Interacting with Faculty
The provision of some accommodations or auxiliary aids often requires the student to have specific contact with individual instructors. Prior to requesting an accommodation from an instructor, students must be evaluated by an ODS Specialist to determine if accommodations are supported by the needs created by a disability. Once evaluated, a student will be given an accommodation letter and an academic accommodation form. This accommodation letter will list the accommodations approved for the student. The student is responsible for obtaining signatures from their instructors on the academic accommodation form. After all of the signatures are obtained, the student will need to return their accommodation letter and academic accommodation form to the ODS in order for the accommodations to be in effect. It is encouraged that students with disabilities discuss their needs with their instructors as soon as their accommodations have been approved.
Should an instructor seem unfamiliar with the accommodations needed or hesitant to work with a student, the ODS staff will help facilitate or negotiate a request for specific accommodations.
Requesting a Meeting with an Instructor Email Templates
Dear (insert professor's title and name),
I am contacting you to set up a meeting to discuss the accommodation letter you recently signed from the Office of Disability Services. I plan to stop in during your office hours (insert day your professor has office hours). Unfortunately your office is not physically accessible to me. Can we find an alternate space to meet?
Dear (insert professor's title and name),
I am contacting you to set up a meeting to discuss the accommodation letter you recently signed from the Office of Disability Services. Unfortunately, I have class during your office hours, so I am hoping we can find an alternate time to meet. I am free all day Thursday and after 12 pm on Friday. What time works for you?
First Meeting with an Instructor
Think about your specific accommodations beforehand so that you're prepared to express you needs to your professor.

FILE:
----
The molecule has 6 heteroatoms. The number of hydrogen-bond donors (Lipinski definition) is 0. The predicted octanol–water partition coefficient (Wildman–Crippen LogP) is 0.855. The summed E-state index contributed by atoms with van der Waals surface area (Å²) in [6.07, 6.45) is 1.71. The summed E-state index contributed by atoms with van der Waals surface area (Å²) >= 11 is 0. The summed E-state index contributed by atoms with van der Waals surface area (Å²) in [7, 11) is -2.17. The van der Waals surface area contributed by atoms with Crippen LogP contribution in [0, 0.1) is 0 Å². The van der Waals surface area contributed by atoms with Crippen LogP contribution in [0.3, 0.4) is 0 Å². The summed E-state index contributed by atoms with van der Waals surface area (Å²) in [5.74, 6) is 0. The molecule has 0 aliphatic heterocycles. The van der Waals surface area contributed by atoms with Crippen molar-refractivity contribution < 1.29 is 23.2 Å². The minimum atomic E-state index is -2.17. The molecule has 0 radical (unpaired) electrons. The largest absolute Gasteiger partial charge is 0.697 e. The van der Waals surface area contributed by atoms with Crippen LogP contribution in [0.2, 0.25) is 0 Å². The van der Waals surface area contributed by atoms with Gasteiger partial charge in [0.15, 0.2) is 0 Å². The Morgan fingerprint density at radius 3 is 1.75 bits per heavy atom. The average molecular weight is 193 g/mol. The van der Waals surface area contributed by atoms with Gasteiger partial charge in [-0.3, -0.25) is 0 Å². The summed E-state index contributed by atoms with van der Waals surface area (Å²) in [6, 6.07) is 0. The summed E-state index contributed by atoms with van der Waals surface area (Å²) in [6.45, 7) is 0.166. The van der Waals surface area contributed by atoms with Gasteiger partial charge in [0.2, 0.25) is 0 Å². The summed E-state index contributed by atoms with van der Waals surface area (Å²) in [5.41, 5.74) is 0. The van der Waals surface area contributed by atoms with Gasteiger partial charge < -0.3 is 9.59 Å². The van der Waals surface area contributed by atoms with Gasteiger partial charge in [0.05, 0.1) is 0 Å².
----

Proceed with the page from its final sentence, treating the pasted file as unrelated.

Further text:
"Hi, my name is (insert your full name) and I'm in your (insert class and course number) class. You signed an accommodation letter from the Office of Disability Services, and I would like to talk to you about my accommodations."
Disclosing Your Disability (to faculty, classmates, roommates, supervisors, social groups, advisors, etc.)
In order to be successful, students may need to disclose their disability with faculty, roommates, advisors, etc. Typically, when disclosing your disability it is best to focus not on the condition itself, but how the condition impacts your education and what you need in order to be successful.
Conversation Starter A
Situation: A student with ADHD is meeting with their instructor about getting a reduced-distraction testing location.
"When I'm in a full classroom taking a test, I have difficulty tuning out some of the sounds that other students can, like papers shifting, throats clearing, etc. A separate testing space will allow me to focus on the test and perform to my best ability."
Conversation Starter B
Situation: A student with a learning disability is registering for classes with an advisor who suggests they take a 17-credit load.
"It takes me longer than other students to get through reading material. I want to do well this term, so I think we should look at 12-15 credits and mix up classes so that I have some that don't require a great deal of reading."
Conversation Starter C
Situation: A student who uses a wheelchair is in a group whose members have proposed meeting in a non-accessible location.
"That building doesn't have a ramp for me to get into it. How about we meet at the library instead?"
Communicating with Group Members Conversation Starter
"Hello, my name is (insert your name) and I am assigned to work with you on the group project in (insert class name). In order for our project to go smoothly, there are a few things I'd like to share with you about my working style."
- "I communicate better in writing and would like to provide my comments by e-mail."
- "I tend to be a perfectionist and might need encouragement to say, 'Good Enough.'"
- "I have difficulties with public speaking and would prefer to be assigned duties other than a spokesperson."
- "It might take me a few minutes to respond to your questions. I'll appreciate your patience."
- "I struggle to hear in noisy environments and might need you to repeat some things."
- "I can't follow a conversation if more than one person is speaking at the same time."
- "I can be sensitive to noise, lights, or smells. I work best in a quiet, distraction-free environment. Perhaps we could reserve a group study room in the library?"
Requesting Extra Help E-mail Template
Dear (insert Professor title and name),
I am experiencing difficulties understanding and being able to complete the assignment for (insert class name and course number) that is due (insert due date). Would it be possible to meet with you during your office hours on (insert date) so I can receive some additional help?
In the meantime, are there other resources you could recommend that might help me understand the material better?
(Insert your name)